CO2 vs. Hand Pump?

It doesn’t matter if you’re a dedicated roadie, mountain biker, ‘cross racer, or all-around, pure bred race machine, this debate seems to be relatively universal: should you use CO2 or a hand pump? As with all great debates, there are pros and cons to both sides, so the most helpful piece of information becomes context. Context, meaning, are you a racer? Do you ride double centuries frequently? What exactly does your average ride look like and where does it take you? After inspecting those things and understanding your place in the grander cycling context, we can then begin to make educated decisions on what best suits your needs.

One thing to be mindful of, regardless of whether you choose to run a CO2 system or a hand pump, is that both are rendered absolutely useless without something to inflate, so whether you’re running tubeless or not, it’s always important to have the proper patch kit and/or spare tubes handy to allow you to actually fix your problem. So now that I’ve cleared that up, let’s delve in further.

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If you are a road or XC mountain bike racer, then the major concerns of your setup are weight and time/speed. Having said that, the best option for you is a single use CO2 system. What comes to mind is Lezyne’s Trigger Drive, with its dedicated Presta valve head, or the Twin Kit, complete with tire levers and a patch kit. Should you get a flat, you’ll be able to fix it quickly with a CO2 system (providing your tube changing skills are up to snuff). Should worse come to worse and you get two or more flats, you’ll be out of the running for the race no matter how you slice it and having more CO2 cartridges or a hand pump won’t really help you.

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Are double centuries, gravel grinders, or everyday mountain bike rides your jam? Because weight or speed are not THE major concern of your ride, you should be rolling with a hand pump. Most hand pumps these days just bolt directly to your frame via water bottle bosses, tuck away nicely, and offer INFINITY amounts of air in the somewhat likely instance that you get 2-3 flats on one of these single, long rides.

The Pressure Drive pumps offer enough volume to accommodate a slightly larger (up to 35c) tire, are still easy to inflate to high pressures, and still come in a small, durable, all aluminum package. If you’re only running Presta valves and skinny tires, the best-selling Blackburn Airstik SL is incredibly small, sleek, and uber functional. However, if you’re needing a pump that’ll work on High Volume (read “large” or “mountain bike”) tires, then you should look at either Birzman’s Apogee MTB Mini or Lezyne’s Alloy Drive M pump.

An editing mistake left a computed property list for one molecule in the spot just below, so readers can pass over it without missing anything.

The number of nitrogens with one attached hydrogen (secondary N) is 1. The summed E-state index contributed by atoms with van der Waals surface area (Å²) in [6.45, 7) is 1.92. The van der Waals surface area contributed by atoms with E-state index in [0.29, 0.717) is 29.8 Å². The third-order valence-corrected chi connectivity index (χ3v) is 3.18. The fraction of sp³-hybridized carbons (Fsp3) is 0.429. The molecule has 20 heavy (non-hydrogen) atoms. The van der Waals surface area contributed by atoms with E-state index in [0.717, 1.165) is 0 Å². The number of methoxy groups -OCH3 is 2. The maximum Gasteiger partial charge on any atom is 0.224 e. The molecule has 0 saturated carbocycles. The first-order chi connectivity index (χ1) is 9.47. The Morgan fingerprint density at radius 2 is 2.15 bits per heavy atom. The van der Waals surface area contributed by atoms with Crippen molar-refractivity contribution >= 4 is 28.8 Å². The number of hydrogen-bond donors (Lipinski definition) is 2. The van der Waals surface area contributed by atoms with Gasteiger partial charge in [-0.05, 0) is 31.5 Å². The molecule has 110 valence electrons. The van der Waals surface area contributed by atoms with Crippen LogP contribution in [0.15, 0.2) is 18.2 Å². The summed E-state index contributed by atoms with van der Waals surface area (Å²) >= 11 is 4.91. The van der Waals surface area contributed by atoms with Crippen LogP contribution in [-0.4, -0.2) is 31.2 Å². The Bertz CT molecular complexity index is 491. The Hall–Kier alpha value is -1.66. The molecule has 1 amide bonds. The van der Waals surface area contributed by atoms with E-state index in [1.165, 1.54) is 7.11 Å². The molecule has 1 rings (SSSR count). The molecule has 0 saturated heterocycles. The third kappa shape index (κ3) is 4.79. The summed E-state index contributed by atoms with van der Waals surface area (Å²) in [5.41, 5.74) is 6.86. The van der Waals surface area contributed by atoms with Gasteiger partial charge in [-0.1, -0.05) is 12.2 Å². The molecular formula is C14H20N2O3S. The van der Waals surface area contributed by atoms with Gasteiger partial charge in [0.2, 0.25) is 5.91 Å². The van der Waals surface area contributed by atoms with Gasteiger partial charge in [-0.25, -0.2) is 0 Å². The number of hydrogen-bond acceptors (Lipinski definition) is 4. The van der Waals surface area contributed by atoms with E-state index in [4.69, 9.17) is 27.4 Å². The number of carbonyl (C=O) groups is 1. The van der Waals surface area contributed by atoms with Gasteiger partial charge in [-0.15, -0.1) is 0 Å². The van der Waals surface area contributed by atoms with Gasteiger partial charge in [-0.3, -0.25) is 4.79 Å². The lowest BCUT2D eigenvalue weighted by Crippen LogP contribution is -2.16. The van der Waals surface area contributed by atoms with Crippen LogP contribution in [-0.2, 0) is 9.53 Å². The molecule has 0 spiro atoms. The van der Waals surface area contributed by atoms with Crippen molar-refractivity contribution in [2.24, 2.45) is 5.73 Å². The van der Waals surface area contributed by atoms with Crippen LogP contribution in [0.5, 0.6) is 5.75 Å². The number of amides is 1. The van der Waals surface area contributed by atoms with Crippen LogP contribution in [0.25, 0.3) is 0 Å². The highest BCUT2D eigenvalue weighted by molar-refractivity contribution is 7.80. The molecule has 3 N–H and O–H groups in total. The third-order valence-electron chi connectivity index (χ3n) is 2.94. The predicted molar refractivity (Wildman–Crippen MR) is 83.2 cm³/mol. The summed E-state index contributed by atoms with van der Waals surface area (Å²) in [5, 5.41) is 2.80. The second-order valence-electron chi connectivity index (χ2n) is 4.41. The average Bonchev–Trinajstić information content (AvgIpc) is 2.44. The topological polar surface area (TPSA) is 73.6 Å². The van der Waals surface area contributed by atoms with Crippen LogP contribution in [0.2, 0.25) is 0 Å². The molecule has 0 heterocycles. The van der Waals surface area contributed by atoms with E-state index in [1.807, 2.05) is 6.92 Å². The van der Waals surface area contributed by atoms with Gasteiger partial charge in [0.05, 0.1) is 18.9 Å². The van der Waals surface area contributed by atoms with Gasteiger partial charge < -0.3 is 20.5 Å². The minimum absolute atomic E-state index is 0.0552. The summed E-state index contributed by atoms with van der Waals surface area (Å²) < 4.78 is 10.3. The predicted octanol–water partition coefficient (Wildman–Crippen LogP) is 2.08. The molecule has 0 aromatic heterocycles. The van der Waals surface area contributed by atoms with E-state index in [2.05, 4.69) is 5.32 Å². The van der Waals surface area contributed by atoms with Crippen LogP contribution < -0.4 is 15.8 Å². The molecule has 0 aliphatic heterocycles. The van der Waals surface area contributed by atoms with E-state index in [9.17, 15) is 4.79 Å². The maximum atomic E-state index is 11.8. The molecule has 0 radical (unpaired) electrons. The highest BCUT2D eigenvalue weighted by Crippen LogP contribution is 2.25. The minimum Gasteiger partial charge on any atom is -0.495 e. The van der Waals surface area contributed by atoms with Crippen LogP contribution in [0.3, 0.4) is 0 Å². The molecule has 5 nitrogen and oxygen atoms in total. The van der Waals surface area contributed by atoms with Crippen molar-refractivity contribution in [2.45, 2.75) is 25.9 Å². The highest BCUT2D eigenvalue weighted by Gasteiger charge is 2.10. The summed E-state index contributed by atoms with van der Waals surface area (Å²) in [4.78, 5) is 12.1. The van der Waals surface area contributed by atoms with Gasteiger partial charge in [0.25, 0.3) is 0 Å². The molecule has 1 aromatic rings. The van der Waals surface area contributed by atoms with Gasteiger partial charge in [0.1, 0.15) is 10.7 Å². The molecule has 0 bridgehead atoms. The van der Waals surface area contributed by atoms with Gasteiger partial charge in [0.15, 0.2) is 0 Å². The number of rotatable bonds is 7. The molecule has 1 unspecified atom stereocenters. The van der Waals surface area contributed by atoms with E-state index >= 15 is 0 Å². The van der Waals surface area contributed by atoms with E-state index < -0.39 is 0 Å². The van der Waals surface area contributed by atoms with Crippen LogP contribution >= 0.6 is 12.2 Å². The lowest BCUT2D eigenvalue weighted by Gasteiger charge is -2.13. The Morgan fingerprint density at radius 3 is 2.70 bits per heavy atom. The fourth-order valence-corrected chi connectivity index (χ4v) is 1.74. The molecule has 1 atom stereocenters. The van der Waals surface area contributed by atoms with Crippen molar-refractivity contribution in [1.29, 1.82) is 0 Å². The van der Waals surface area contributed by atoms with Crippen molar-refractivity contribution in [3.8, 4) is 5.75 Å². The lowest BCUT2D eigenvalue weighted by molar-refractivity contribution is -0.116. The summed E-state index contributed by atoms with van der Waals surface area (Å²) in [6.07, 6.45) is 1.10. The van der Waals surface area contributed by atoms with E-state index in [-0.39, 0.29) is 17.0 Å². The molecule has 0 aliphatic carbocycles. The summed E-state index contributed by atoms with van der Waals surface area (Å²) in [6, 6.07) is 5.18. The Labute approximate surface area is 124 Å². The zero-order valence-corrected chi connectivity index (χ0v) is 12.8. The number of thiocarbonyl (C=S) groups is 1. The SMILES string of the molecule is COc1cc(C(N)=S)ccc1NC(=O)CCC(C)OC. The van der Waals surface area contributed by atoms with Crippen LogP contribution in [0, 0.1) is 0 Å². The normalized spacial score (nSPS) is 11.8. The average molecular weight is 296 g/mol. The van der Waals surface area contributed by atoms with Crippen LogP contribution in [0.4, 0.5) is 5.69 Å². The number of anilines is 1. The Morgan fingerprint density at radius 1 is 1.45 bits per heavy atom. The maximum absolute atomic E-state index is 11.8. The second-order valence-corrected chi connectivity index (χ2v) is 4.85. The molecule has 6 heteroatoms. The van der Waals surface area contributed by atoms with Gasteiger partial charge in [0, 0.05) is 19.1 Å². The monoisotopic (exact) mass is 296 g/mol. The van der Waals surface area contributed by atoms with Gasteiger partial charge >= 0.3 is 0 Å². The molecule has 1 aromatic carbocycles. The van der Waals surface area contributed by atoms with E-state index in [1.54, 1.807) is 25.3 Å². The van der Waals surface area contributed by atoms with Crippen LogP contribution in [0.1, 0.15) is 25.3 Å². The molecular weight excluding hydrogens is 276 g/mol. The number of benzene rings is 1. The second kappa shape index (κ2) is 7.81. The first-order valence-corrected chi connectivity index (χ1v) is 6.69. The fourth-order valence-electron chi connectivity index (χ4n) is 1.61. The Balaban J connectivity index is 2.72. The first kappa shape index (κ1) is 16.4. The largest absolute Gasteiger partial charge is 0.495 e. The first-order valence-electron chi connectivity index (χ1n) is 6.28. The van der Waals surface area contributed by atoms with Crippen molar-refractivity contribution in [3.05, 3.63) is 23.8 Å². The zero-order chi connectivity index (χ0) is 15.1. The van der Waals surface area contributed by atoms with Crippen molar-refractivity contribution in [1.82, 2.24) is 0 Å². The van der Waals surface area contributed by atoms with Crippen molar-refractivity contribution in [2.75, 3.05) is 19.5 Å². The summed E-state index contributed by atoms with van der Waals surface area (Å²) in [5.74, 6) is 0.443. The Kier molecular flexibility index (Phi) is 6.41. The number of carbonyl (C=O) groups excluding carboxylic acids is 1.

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However, if you’re the type of person that has a 14-week emergency stash of water and canned goods (as in, you like to be prepared for anything and everything because inevitably, it WILL happen), then the proper answer to this question of “Should I use a CO2 or a hand pump?” is BOTH. Why? Carrying both a CO2 system AND a hand pump allows you to beat almost any situation that may arise. This holds especially true since a complete CO2 system (like Lezyne’s Twin Speed Drive) can weigh as little as 69 grams and fit nearly anywhere. The weight and space factor seem to beg the question of “Why not carry a CO2?!”

The caveat in running JUST a CO2 is that, unlike a hand pump, it doesn’t last forever, while a hand pump will deliver you infinite amounts of air, but without the convenience of speed. There is also one more noteworthy option; Lezyne’s M-Caddy Sport Kit, which is very well-priced,and is relatively all-inclusive for tire repair. It comes stocked with a pump, multi-tool, patch kit, tire levers, and M-Caddy bag to stuff it all into.

So, in summary, one of the best things you can do is NOT forget tubes or patch kits, because without those, a pump or CO2 will be absolutely useless. After you evaluate your riding preferences and style, cruise on over to Art’s and check out our large selection of hand pumps, and also our selection of CO2 inflators.

2015-12-15T15:07:21-08:00